Objectives: Individuals with treatment-refractory disorders have high comorbidity. There is little information on whether recovery is possible and how long it might require. We focused on the individual’s recovery using a broad measure of psychopathology, regardless of the variety of disorders present. Methods: We recruited 226 adults [mean age 31.0, SD = 10.3; 75.2% female] entering residential treatment for treatment-refractory disorders to delineate their course and outcome. Individuals received periodic Longitudinal Interval Follow-along Evaluation interviews for symptoms and functioning variables for up to 14 years. Periodic psychodynamic and relationship vignette interviews were rated with the Psychodynamic Conflict Rating Scales (PCRS) for a subgroup of 54 subjects. Outcome variables included modeled rates of change, final scores, time to recovery, and time to attaining healthy adaptive functioning, using Kaplan-Meier estimates from time-to-event analyses. Results: Recovery of PCRS Pathological Functioning occurred in 12 (22%) of 54 subjects rated: median time-to-recovery = 11.63 years (CI: 9.64– upper number not calculable). Eight (14.81%) subjects also developed healthy adaptive functioning, with the time-to-attainment for the first quartile at 10.95 years (CI: 7.87 - upper bound not calculable). Recovery from psychopathology was significantly associated with a median percentage recovered in the domains of symptoms (64.29%), functioning (87.50%), and psychodynamic functioning (50%). Although attaining healthy adaptive functioning was less common, it was highly associated with already achieving recovery from dynamic psychopathology, [OR = 57.40, CI 5.80–567.83, p = .0001]. Conclusions: These results provided convergent validation of recovery in psychodynamic psychopathology. Some recovered individuals also attained healthy adaptive functioning, which took somewhat longer.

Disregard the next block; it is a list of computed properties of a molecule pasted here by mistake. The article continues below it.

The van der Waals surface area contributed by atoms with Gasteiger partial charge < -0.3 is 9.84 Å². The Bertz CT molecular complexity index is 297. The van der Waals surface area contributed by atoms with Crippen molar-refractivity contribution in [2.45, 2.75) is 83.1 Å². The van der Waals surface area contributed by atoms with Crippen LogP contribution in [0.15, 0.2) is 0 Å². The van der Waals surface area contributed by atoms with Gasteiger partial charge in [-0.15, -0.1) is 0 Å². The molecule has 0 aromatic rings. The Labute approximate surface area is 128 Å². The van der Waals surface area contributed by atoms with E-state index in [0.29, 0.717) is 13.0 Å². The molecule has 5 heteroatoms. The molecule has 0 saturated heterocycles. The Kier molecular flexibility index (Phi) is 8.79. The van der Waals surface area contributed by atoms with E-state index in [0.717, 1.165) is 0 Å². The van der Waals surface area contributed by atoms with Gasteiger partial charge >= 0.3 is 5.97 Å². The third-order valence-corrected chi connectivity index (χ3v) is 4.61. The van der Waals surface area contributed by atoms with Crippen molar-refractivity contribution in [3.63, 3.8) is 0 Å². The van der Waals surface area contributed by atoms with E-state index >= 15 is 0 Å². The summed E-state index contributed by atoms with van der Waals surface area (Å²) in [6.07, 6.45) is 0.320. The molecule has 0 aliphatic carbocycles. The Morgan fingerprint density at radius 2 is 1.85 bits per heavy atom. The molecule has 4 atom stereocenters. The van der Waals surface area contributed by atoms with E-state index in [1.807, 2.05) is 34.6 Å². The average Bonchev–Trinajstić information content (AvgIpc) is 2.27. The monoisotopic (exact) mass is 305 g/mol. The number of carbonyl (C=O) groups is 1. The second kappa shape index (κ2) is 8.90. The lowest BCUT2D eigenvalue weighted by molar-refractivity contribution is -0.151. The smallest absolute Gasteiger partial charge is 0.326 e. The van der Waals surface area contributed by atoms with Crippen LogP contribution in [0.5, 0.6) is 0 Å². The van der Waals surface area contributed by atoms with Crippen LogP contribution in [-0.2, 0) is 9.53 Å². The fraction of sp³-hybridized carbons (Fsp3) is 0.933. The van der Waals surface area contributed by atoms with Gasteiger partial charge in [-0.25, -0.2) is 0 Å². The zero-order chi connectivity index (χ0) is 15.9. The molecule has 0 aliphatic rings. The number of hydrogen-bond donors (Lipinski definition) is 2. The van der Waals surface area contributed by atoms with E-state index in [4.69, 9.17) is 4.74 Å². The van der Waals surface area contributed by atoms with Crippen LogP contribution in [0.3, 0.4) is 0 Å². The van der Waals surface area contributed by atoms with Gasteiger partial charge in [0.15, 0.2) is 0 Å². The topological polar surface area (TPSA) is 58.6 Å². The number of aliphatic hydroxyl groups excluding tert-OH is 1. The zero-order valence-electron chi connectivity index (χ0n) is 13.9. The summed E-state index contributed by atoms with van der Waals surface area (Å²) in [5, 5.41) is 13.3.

ASJC Scopus subject areas
- Psychiatry and Mental health